Five things every woman should know about cervical health

Five things every woman should know about cervical health

When was the last time you saw your doctor for a well-woman exam? Having a yearly gynecological exam is a crucial element of preventive healthcare for women and is key to the early detection and treatment of cervical cancer.

January is Cervical Health Awareness Month, and this year, nearly 13,000 women in the United States will be diagnosed with cervical cancer. At one point in time, cervical cancer was one of the deadliest forms of cancer among women in the U.S. But due to an increase in screening over the last 40 years, both the number of cases of cervical cancer and deaths from the disease have declined dramatically.

While cervical cancer rates may not be as high as those of other forms of cancer, it’s essential to remember the importance of cervical health and to have yearly gynecological exams.

Here are five things every woman needs to know about cervical health.

1. Cervical cancer is caused by a common virus.
Changes in the cervix that may indicate cancer are caused by the human papillomavirus, or HPV. Every woman who is sexually active is at risk for HPV and will likely get it at some point in her lifetime, although very few HPV infections lead to cervical cancer.

HPV is spread through skin-to-skin contact or sexual contact. It can cause an infection in the cervix, which typically doesn’t last long because the body is able to fight it. In some women, however, it can last longer and may lead to pre-cancer or cancer.

2. Regular testing for cervical cancer is one of the best ways to detect cervical cancer.
Receiving a routine Pap test or HPV test is the best way to detect cervical cancer in its early stages, when it is small and easier to treat. Although a Pap test itself cannot tell if you have or had HPV, it will reveal changes to cervical cells, which may indicate HPV or cancer.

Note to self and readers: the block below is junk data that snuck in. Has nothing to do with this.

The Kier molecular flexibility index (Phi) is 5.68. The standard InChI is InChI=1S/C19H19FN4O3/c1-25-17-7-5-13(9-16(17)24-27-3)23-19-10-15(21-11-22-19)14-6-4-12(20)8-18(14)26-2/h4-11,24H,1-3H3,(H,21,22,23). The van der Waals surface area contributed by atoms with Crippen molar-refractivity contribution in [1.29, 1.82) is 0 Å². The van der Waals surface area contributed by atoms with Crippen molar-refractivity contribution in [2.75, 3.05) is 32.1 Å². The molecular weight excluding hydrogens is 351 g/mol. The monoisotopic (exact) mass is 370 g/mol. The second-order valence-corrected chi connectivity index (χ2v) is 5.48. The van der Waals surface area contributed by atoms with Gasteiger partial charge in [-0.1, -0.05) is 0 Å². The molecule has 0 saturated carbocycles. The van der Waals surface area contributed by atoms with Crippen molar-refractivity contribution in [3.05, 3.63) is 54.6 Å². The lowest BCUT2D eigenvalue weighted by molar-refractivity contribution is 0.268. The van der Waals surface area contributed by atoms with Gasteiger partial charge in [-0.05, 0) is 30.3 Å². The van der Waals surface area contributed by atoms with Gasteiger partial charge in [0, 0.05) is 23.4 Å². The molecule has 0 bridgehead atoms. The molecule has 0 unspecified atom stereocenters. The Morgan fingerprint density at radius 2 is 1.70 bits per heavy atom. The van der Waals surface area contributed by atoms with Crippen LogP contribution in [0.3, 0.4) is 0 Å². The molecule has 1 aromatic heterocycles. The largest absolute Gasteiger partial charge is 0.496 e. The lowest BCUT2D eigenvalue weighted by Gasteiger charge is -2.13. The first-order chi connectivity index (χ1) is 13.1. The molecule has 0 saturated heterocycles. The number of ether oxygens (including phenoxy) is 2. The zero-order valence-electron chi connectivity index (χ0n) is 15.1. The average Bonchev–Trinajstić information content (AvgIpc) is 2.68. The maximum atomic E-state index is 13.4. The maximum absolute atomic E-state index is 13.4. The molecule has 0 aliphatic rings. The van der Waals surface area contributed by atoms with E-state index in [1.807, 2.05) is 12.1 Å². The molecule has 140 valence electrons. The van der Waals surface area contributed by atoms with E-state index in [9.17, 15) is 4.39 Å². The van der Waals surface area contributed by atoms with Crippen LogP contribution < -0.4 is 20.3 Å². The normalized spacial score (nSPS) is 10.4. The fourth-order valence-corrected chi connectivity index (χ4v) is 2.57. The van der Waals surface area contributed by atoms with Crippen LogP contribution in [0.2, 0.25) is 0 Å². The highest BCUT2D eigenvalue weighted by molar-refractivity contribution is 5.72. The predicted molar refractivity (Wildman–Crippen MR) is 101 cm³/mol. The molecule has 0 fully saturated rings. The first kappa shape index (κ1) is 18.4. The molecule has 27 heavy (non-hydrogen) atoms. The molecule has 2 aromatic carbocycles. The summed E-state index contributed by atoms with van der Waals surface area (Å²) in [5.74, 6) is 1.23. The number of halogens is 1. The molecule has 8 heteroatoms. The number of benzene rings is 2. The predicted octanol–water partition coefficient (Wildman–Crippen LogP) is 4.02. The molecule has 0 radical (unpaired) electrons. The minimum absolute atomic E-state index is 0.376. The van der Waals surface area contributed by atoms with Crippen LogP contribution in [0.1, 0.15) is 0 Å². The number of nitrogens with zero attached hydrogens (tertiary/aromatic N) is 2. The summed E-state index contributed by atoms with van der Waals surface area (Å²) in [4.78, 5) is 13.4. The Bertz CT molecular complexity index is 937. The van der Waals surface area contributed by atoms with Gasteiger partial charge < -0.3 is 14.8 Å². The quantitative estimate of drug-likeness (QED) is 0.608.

Current recommendations for the Pap test are as follows:

  • Pap test every three years for women between the ages 21 and 29.
  • Pap and HPV test every five years for women between the ages 30 and 64, or Pap test alone every three years.
  • If you are over 65, ask your doctor if you need to continue routine Pap tests.
  • If you have ever had an abnormal Pap test, your doctor may recommend more frequent screening.
  • Certain factors may increase your risk for developing cervical cancer. Talk to your doctor about your health history to determine how frequently you should be tested.

In the past, healthcare officials recommended yearly Pap exams. However, we now know that the changes in cervical cells that lead to cancer occur over a 10 to 20 year period, so annual testing is not necessary.

3. Even if you’ve had the HPV vaccine, you should still get tested. 
A routine HPV vaccination is the best way to prevent cervical cancer. Those are given to girls and boys at age 11 or 12, and may be started as early as age 9. Women who have received the HPV vaccine should still follow the recommended screening plan listed above.

4. If you test positive for HPV, don’t worry.
Just because you have tested positive for HPV doesn’t mean you have or will have cervical cancer. In healthy women — especially younger women — the HPV virus will generally go away on its own without developing into cancer.

It is very common for women to test positive for HPV. If you do, your doctor will recommend testing again in six to 12 months. There is no treatment for HPV, but if you have changes in your cervical cells due to HPV, those changes can be treated before they become cancer. Cervical cancer may be treated with surgery, chemotherapy and/or radiation.

5. HPV often has no symptoms, but cervical cancer may. 
Abnormal cervical cells can occur without symptoms, but if those changes develop into cancer, you may experience symptoms, including:

  • Abnormal bleeding between menstrual periods, after sex or after menopause.
  • Lower belly or pelvic pain.
  • Pain during intercourse.
  • Abnormal vaginal discharge.

If you have been diagnosed with cervical cancer, turn to the trained experts at the Goshen Center for Cancer Care, who are skilled in the most advanced cancer treatments, including surgery, radiation and medical oncology. We also combine effective natural therapies and supportive services to improve your well-being before, during and after cancer treatment. Contact us today to learn more about how we treat cervical cancer.

Posted: 1/09/2018 by Goshen Health
Filed under: Cancer Care, Healthy Lifestyle, Wellness Awareness, Women’s Health

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